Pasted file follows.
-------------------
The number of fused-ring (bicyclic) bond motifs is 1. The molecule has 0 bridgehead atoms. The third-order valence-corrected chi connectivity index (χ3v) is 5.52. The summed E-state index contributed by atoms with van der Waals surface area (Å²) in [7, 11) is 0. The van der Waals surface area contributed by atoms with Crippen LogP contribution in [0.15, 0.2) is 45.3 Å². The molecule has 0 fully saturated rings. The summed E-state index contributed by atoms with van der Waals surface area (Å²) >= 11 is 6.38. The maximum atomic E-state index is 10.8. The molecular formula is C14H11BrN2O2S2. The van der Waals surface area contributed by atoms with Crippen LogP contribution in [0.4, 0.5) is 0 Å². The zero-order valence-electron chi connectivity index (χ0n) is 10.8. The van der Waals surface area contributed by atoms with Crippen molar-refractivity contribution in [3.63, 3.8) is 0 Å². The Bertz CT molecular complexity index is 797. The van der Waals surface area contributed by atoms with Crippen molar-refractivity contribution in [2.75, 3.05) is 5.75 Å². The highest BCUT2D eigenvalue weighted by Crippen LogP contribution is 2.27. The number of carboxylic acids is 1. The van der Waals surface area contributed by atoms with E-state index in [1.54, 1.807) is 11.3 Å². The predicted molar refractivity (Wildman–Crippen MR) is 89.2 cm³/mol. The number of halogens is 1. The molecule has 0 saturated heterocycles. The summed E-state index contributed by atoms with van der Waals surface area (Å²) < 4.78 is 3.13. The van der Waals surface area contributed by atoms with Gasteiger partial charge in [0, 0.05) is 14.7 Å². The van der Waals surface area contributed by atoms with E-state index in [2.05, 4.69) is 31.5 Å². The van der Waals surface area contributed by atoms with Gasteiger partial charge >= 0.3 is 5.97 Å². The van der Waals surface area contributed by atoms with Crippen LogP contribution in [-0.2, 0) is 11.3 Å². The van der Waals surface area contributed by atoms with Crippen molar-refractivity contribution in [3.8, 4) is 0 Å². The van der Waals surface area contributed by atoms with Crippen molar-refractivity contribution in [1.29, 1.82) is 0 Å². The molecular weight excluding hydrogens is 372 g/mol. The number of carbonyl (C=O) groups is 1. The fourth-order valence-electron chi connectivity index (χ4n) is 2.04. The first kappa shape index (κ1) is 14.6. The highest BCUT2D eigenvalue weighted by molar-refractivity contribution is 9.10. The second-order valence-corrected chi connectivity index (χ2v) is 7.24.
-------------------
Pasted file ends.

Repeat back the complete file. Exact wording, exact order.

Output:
The number of fused-ring (bicyclic) bond motifs is 1. The molecule has 0 bridgehead atoms. The third-order valence-corrected chi connectivity index (χ3v) is 5.52. The summed E-state index contributed by atoms with van der Waals surface area (Å²) in [7, 11) is 0. The van der Waals surface area contributed by atoms with Crippen LogP contribution in [0.15, 0.2) is 45.3 Å². The molecule has 0 fully saturated rings. The summed E-state index contributed by atoms with van der Waals surface area (Å²) >= 11 is 6.38. The maximum atomic E-state index is 10.8. The molecular formula is C14H11BrN2O2S2. The van der Waals surface area contributed by atoms with Crippen LogP contribution in [0.4, 0.5) is 0 Å². The zero-order valence-electron chi connectivity index (χ0n) is 10.8. The van der Waals surface area contributed by atoms with Crippen molar-refractivity contribution in [3.63, 3.8) is 0 Å². The Bertz CT molecular complexity index is 797. The van der Waals surface area contributed by atoms with Crippen molar-refractivity contribution in [2.75, 3.05) is 5.75 Å². The highest BCUT2D eigenvalue weighted by Crippen LogP contribution is 2.27. The number of carboxylic acids is 1. The van der Waals surface area contributed by atoms with E-state index in [1.54, 1.807) is 11.3 Å². The predicted molar refractivity (Wildman–Crippen MR) is 89.2 cm³/mol. The number of halogens is 1. The molecule has 0 saturated heterocycles. The summed E-state index contributed by atoms with van der Waals surface area (Å²) < 4.78 is 3.13. The van der Waals surface area contributed by atoms with Gasteiger partial charge in [0, 0.05) is 14.7 Å². The van der Waals surface area contributed by atoms with E-state index in [2.05, 4.69) is 31.5 Å². The van der Waals surface area contributed by atoms with Gasteiger partial charge >= 0.3 is 5.97 Å². The van der Waals surface area contributed by atoms with Crippen LogP contribution in [-0.2, 0) is 11.3 Å². The van der Waals surface area contributed by atoms with Crippen molar-refractivity contribution in [3.8, 4) is 0 Å². The van der Waals surface area contributed by atoms with Crippen molar-refractivity contribution in [1.29, 1.82) is 0 Å². The molecular weight excluding hydrogens is 372 g/mol. The number of carbonyl (C=O) groups is 1. The fourth-order valence-electron chi connectivity index (χ4n) is 2.04. The first kappa shape index (κ1) is 14.6. The highest BCUT2D eigenvalue weighted by molar-refractivity contribution is 9.10. The second-order valence-corrected chi connectivity index (χ2v) is 7.24.